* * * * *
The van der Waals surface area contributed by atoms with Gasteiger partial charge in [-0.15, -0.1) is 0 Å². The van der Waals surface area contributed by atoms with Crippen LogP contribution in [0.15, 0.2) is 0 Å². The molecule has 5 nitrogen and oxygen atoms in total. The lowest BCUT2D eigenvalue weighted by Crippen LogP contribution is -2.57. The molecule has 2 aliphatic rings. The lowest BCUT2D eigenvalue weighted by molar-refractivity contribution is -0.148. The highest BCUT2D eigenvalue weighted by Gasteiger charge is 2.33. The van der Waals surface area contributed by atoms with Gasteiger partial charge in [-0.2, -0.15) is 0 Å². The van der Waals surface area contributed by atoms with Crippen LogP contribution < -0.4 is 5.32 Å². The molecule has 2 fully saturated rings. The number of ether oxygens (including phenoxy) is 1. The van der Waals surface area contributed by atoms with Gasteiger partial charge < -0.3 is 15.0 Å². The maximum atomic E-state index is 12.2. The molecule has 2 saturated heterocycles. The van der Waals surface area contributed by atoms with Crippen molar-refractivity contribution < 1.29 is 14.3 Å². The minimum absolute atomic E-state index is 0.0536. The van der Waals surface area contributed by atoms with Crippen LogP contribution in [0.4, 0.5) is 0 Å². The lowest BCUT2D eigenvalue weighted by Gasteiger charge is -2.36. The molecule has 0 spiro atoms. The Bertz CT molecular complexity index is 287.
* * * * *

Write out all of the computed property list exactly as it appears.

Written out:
The van der Waals surface area contributed by atoms with Gasteiger partial charge in [-0.15, -0.1) is 0 Å². The van der Waals surface area contributed by atoms with Crippen LogP contribution in [0.15, 0.2) is 0 Å². The molecule has 5 nitrogen and oxygen atoms in total. The lowest BCUT2D eigenvalue weighted by Crippen LogP contribution is -2.57. The molecule has 2 aliphatic rings. The lowest BCUT2D eigenvalue weighted by molar-refractivity contribution is -0.148. The highest BCUT2D eigenvalue weighted by Gasteiger charge is 2.33. The van der Waals surface area contributed by atoms with Gasteiger partial charge in [-0.2, -0.15) is 0 Å². The van der Waals surface area contributed by atoms with Crippen LogP contribution < -0.4 is 5.32 Å². The molecule has 2 fully saturated rings. The number of ether oxygens (including phenoxy) is 1. The van der Waals surface area contributed by atoms with Gasteiger partial charge < -0.3 is 15.0 Å². The maximum atomic E-state index is 12.2. The molecule has 2 saturated heterocycles. The van der Waals surface area contributed by atoms with Crippen molar-refractivity contribution < 1.29 is 14.3 Å². The minimum absolute atomic E-state index is 0.0536. The van der Waals surface area contributed by atoms with Crippen LogP contribution in [0.4, 0.5) is 0 Å². The lowest BCUT2D eigenvalue weighted by Gasteiger charge is -2.36. The molecule has 0 spiro atoms. The Bertz CT molecular complexity index is 287.